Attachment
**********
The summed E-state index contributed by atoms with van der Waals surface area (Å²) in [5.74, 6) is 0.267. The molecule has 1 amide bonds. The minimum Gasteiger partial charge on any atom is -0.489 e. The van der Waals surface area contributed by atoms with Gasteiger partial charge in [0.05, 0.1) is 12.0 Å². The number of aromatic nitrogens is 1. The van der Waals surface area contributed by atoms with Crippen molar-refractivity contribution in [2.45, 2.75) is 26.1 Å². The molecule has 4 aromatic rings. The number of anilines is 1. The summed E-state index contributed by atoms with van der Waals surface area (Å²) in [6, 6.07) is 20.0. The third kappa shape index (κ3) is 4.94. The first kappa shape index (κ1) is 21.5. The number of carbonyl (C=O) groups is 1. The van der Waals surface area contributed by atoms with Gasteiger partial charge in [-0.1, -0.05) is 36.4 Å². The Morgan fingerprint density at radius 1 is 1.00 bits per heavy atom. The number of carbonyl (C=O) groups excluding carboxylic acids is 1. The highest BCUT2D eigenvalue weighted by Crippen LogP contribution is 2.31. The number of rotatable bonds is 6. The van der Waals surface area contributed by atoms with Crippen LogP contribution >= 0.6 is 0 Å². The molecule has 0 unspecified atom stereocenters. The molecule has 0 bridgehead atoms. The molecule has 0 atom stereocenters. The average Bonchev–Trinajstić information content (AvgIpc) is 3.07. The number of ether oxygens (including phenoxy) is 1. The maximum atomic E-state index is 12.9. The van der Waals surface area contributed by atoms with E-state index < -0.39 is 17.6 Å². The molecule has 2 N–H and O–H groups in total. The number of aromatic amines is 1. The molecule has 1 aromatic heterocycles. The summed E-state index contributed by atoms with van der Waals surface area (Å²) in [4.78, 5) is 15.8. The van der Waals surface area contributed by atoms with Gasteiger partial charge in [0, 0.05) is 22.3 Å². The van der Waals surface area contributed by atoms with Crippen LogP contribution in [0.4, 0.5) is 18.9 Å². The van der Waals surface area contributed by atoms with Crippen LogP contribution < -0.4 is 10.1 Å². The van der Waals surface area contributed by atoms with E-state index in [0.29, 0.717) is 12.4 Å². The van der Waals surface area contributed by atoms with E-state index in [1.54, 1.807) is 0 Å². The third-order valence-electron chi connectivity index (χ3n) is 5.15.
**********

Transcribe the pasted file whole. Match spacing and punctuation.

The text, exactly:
The summed E-state index contributed by atoms with van der Waals surface area (Å²) in [5.74, 6) is 0.267. The molecule has 1 amide bonds. The minimum Gasteiger partial charge on any atom is -0.489 e. The van der Waals surface area contributed by atoms with Gasteiger partial charge in [0.05, 0.1) is 12.0 Å². The number of aromatic nitrogens is 1. The van der Waals surface area contributed by atoms with Crippen molar-refractivity contribution in [2.45, 2.75) is 26.1 Å². The molecule has 4 aromatic rings. The number of anilines is 1. The summed E-state index contributed by atoms with van der Waals surface area (Å²) in [6, 6.07) is 20.0. The third kappa shape index (κ3) is 4.94. The first kappa shape index (κ1) is 21.5. The number of carbonyl (C=O) groups is 1. The van der Waals surface area contributed by atoms with Gasteiger partial charge in [-0.1, -0.05) is 36.4 Å². The Morgan fingerprint density at radius 1 is 1.00 bits per heavy atom. The number of carbonyl (C=O) groups excluding carboxylic acids is 1. The highest BCUT2D eigenvalue weighted by Crippen LogP contribution is 2.31. The number of rotatable bonds is 6. The van der Waals surface area contributed by atoms with Crippen LogP contribution >= 0.6 is 0 Å². The molecule has 0 unspecified atom stereocenters. The molecule has 0 bridgehead atoms. The molecule has 0 atom stereocenters. The average Bonchev–Trinajstić information content (AvgIpc) is 3.07. The number of ether oxygens (including phenoxy) is 1. The maximum atomic E-state index is 12.9. The van der Waals surface area contributed by atoms with E-state index < -0.39 is 17.6 Å². The molecule has 2 N–H and O–H groups in total. The number of aromatic amines is 1. The molecule has 1 aromatic heterocycles. The summed E-state index contributed by atoms with van der Waals surface area (Å²) in [4.78, 5) is 15.8. The van der Waals surface area contributed by atoms with Gasteiger partial charge in [0, 0.05) is 22.3 Å². The van der Waals surface area contributed by atoms with Crippen LogP contribution in [0.4, 0.5) is 18.9 Å². The van der Waals surface area contributed by atoms with Crippen LogP contribution < -0.4 is 10.1 Å². The van der Waals surface area contributed by atoms with E-state index in [0.29, 0.717) is 12.4 Å². The van der Waals surface area contributed by atoms with E-state index in [1.54, 1.807) is 0 Å². The third-order valence-electron chi connectivity index (χ3n) is 5.15.